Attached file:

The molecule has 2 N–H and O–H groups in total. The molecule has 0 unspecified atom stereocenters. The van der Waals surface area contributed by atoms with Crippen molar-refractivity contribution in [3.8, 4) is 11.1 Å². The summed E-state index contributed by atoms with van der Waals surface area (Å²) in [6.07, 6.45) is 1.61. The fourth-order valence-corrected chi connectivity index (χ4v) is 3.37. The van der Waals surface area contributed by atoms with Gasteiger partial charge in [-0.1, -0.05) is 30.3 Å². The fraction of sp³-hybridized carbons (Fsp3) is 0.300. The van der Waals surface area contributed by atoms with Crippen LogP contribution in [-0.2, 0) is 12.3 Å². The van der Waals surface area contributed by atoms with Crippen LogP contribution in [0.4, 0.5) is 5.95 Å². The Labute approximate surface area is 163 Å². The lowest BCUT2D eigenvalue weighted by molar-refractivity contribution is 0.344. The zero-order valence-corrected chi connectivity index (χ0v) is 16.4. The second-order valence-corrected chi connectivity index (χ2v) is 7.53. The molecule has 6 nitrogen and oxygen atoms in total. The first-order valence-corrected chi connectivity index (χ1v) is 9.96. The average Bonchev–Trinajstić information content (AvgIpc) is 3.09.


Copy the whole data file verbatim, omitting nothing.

The molecule has 2 N–H and O–H groups in total. The molecule has 0 unspecified atom stereocenters. The van der Waals surface area contributed by atoms with Crippen molar-refractivity contribution in [3.8, 4) is 11.1 Å². The summed E-state index contributed by atoms with van der Waals surface area (Å²) in [6.07, 6.45) is 1.61. The fourth-order valence-corrected chi connectivity index (χ4v) is 3.37. The van der Waals surface area contributed by atoms with Gasteiger partial charge in [-0.1, -0.05) is 30.3 Å². The fraction of sp³-hybridized carbons (Fsp3) is 0.300. The van der Waals surface area contributed by atoms with Crippen LogP contribution in [-0.2, 0) is 12.3 Å². The van der Waals surface area contributed by atoms with Crippen LogP contribution in [0.4, 0.5) is 5.95 Å². The Labute approximate surface area is 163 Å². The lowest BCUT2D eigenvalue weighted by molar-refractivity contribution is 0.344. The zero-order valence-corrected chi connectivity index (χ0v) is 16.4. The second-order valence-corrected chi connectivity index (χ2v) is 7.53. The molecule has 6 nitrogen and oxygen atoms in total. The first-order valence-corrected chi connectivity index (χ1v) is 9.96. The average Bonchev–Trinajstić information content (AvgIpc) is 3.09.